• Among teenage heavy drinkers (those having five or more drinks in a row at least five times in one month), girls are more likely to say that they drink to escape problems or to cope with frustration or anger.
  • Girls are more likely to drink because of family problems than because of peer pressure.
  • Drinking can delay puberty in girls, while abusing alcohol can cause endocrine disorders during puberty.
  • Teenage girls who drink are more likely to have unprotected sex than girls who don’t drink, putting them at increased risk of pregnancy and sexually transmitted diseases.

Binge drinking and alcohol poisoning

Binge drinking—consuming five or more drinks at a sitting, for males, four or more for females—can cause teens to pass out, black out (lose memory of events that occurred while they were intoxicated), feel sick, miss school, or behave in ways that would otherwise be uncharacteristic of them. For example, they may drive while drunk or get into arguments. Some binge drinkers imbibe heavily every weekend and abstain or drink only in moderation during the week. Others binge less often—for example, during holidays, on special occasions, or at times of great stress. This kind of problem drinking may go unnoticed because people may excuse an occasional binge as a celebration that got carried away or as a response to unusual stress.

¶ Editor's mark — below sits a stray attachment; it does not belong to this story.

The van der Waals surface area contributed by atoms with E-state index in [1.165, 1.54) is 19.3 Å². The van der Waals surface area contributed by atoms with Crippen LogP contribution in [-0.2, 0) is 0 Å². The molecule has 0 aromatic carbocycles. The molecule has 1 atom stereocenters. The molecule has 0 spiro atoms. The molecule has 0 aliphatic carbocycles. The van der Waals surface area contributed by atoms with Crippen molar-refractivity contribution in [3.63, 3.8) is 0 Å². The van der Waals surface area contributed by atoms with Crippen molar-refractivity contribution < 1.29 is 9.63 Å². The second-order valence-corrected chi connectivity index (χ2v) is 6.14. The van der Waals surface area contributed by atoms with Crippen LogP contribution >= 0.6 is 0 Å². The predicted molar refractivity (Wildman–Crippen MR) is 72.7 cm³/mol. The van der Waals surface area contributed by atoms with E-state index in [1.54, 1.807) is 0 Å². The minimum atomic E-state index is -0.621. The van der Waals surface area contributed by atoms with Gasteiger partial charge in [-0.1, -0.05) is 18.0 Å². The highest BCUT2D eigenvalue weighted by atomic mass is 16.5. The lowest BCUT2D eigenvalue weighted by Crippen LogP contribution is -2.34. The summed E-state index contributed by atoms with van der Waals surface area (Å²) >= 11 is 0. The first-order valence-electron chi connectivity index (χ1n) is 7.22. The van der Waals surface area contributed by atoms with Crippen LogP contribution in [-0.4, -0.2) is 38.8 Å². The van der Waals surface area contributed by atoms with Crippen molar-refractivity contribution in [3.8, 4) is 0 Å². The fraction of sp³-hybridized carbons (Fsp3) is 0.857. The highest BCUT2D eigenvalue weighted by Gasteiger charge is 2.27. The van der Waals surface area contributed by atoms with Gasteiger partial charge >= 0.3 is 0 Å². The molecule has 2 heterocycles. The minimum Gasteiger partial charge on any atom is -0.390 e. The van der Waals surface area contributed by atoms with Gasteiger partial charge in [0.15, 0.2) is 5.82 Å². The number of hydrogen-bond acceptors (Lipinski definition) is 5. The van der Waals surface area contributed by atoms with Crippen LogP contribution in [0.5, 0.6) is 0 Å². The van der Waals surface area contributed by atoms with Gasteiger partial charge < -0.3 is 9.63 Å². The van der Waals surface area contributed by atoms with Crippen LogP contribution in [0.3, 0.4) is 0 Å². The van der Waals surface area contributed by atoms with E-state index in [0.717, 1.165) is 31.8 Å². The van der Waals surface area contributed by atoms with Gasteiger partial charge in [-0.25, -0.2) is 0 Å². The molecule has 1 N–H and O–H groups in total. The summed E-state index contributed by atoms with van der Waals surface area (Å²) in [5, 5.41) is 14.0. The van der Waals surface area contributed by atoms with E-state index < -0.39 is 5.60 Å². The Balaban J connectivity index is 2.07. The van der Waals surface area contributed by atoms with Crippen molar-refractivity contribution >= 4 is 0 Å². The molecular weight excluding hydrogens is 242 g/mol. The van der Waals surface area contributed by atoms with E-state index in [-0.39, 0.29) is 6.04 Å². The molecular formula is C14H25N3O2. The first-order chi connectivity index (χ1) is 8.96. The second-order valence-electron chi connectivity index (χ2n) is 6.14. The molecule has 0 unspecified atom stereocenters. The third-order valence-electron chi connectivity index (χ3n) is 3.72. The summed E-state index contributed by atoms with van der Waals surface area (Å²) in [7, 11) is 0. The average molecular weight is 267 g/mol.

Although many young adults drink responsibly or abstain altogether, binge drinking is still a common problem. While teens as young as age 13 admit to this practice, it becomes more popular in mid-adolescence and peaks in the college years. College students between the ages of 18 and 22 are more likely to report binge drinking than non-students of the same age. Recent news reports of deaths from alcohol poisoning on college campuses have spotlighted the dangers of binge drinking.

Binge drinkers are eight times more likely than other college students to:

  • Miss classes
  • Fall behind in schoolwork
  • Be injured
  • Damage property

Binge drinkers also face the grim consequences of alcohol poisoning, a severe and potentially fatal reaction to an alcohol overdose.

How to recognize and treat alcohol poisoning

Because alcohol is a central nervous system depressant, drinking too much, too fast, slows some bodily functions (such as heart rate, blood pressure, and breathing) to a dangerous level, causing the drinker to lose consciousness.